With more than 400,000 Syrian refugee children out of school in Turkey, the European Union has signed contracts for $280 million to help thousands of them them and their host communities.
One hundred new schools are to be built and equipped in Turkey to help 70,000 Syrian refugee children get an education.
The European Union has signed contracts worth more than $280 million, with some of the money also being used to help the Turkish education ministry manage its services for refugees. Host communities will also be helped by the funding.
"The EU continues to deliver on its firm commitment to support Syrian refugees living in Turkey," said Johannes Hahn, Commissioner for European Neighbourhood Policy and Enlargement Negotiations.
"We look forward to signing additional contracts in the areas of health, socio-economic support and municipal infrastructure in the near future, to give refugee kids and their families a better perspective in the country."
Turkey hosts more than 2.7 million registered Syrian refugees. They include more than 800,000 children - 400,000 of them out of school.
Some young people have had no schooling for more than five years and Turkey needs urgent help to stop the spread of children falling into child labour.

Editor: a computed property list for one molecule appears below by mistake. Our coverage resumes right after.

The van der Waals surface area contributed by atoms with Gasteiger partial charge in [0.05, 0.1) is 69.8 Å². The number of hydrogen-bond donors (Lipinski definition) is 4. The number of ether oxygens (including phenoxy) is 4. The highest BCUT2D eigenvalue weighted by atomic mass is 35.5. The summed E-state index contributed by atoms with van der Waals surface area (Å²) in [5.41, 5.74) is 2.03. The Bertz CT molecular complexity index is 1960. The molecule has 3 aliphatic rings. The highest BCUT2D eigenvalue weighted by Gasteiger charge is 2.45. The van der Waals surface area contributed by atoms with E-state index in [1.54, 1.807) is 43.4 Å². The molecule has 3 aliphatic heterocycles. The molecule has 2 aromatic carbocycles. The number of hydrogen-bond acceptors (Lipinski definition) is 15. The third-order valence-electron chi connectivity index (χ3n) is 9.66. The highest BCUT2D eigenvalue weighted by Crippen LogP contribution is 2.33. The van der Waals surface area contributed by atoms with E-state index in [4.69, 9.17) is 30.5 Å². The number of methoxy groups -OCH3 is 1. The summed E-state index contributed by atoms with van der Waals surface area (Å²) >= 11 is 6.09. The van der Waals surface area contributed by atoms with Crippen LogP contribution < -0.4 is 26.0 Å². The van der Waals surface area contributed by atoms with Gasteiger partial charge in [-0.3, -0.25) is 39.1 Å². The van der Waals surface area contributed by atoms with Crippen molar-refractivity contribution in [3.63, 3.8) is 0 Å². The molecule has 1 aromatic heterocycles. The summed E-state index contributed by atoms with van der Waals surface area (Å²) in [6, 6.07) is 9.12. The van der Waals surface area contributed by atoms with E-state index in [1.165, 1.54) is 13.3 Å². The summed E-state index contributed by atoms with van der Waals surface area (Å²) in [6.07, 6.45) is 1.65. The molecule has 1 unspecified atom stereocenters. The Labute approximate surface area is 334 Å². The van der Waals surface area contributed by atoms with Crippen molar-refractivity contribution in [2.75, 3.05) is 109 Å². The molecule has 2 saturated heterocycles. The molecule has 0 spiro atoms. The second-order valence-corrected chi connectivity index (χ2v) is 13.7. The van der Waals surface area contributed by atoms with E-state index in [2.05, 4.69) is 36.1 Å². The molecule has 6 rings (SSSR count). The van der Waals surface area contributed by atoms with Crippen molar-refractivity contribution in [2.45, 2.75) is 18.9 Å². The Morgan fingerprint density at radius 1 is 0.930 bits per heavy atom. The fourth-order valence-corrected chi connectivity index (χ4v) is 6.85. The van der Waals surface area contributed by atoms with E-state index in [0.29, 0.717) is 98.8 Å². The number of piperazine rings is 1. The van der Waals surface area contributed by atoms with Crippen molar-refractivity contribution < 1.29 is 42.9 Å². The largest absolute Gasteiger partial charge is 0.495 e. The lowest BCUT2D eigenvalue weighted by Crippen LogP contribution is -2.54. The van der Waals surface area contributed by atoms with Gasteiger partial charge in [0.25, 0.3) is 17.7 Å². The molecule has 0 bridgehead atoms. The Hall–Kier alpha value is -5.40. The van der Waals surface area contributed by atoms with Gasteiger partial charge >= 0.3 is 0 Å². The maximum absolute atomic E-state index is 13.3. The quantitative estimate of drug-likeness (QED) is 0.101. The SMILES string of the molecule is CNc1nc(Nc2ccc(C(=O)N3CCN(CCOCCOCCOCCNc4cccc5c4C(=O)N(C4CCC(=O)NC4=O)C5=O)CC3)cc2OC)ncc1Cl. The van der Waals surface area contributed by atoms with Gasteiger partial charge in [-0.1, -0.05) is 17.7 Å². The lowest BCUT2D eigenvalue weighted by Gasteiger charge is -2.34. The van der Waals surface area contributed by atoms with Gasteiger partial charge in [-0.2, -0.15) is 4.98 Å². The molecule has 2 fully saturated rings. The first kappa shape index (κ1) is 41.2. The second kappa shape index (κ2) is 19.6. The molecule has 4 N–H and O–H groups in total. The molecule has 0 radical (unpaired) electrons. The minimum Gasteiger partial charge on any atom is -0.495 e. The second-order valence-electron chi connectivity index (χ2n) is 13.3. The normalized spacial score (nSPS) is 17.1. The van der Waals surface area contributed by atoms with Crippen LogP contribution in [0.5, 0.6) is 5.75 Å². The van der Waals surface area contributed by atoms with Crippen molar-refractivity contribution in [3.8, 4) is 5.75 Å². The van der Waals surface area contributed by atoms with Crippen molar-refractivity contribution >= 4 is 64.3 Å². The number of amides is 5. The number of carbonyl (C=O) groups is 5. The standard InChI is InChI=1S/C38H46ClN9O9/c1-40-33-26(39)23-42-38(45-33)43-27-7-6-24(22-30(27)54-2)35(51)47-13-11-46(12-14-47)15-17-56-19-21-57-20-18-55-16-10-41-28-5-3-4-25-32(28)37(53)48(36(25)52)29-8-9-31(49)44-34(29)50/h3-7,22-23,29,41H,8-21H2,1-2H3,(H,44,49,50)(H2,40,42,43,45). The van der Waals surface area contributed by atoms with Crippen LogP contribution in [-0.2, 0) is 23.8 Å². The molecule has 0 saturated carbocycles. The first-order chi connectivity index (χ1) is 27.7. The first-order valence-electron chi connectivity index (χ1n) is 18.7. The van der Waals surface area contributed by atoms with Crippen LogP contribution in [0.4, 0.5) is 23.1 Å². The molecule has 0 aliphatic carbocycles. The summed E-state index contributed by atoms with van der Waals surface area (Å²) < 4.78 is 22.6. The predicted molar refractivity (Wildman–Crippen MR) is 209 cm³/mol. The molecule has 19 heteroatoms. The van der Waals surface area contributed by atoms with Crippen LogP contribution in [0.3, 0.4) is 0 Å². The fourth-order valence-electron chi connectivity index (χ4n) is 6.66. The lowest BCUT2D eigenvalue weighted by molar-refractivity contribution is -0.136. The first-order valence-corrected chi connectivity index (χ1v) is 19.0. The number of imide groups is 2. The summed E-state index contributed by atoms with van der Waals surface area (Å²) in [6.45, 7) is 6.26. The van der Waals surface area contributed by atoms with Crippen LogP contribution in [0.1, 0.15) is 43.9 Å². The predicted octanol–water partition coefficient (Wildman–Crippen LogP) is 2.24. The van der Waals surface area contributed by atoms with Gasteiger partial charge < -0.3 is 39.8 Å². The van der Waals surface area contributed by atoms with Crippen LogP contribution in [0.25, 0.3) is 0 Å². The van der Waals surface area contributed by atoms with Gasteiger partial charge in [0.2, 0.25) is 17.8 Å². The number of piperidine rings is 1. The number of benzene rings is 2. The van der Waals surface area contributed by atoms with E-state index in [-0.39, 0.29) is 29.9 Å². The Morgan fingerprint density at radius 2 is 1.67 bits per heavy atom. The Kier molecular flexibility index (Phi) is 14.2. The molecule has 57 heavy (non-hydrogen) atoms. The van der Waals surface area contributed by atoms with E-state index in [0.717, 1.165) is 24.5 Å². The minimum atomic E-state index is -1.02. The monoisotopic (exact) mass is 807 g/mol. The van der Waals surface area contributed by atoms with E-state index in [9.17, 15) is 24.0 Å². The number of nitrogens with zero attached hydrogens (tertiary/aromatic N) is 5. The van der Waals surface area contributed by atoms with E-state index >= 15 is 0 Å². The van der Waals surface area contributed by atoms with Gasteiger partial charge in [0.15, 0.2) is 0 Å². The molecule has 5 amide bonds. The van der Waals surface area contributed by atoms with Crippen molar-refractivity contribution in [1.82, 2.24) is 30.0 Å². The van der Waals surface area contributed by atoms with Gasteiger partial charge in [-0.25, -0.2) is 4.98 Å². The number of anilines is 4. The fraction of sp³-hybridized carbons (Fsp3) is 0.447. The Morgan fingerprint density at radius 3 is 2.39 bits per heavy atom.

World leaders promised last year to provide the funding for one million Syrian refugees to go to school in Turkey, Lebanon and Jordan.
The Supporting Syria and the Region summit - held in London in February - looked like a turning point in the efforts to give all refugee children in the region access to education.
The international community pledged more than $12 billion to help Syrian refugees, with $1.4 billion going to education. But a large proportion of the money has still to be delivered and almost one million Syrian refugee children are still out of school.
The new financial boost will help children mainly in the Southern and South-Eastern provinces of Turkey.
Since March last year, the EU has mobilised $2.3 billion out of the total budget of $3.1 billion under the Facility for Refugees in Turkey.
In July, the EU announced $550 million of extra spending on education for Syrian refugees in the country.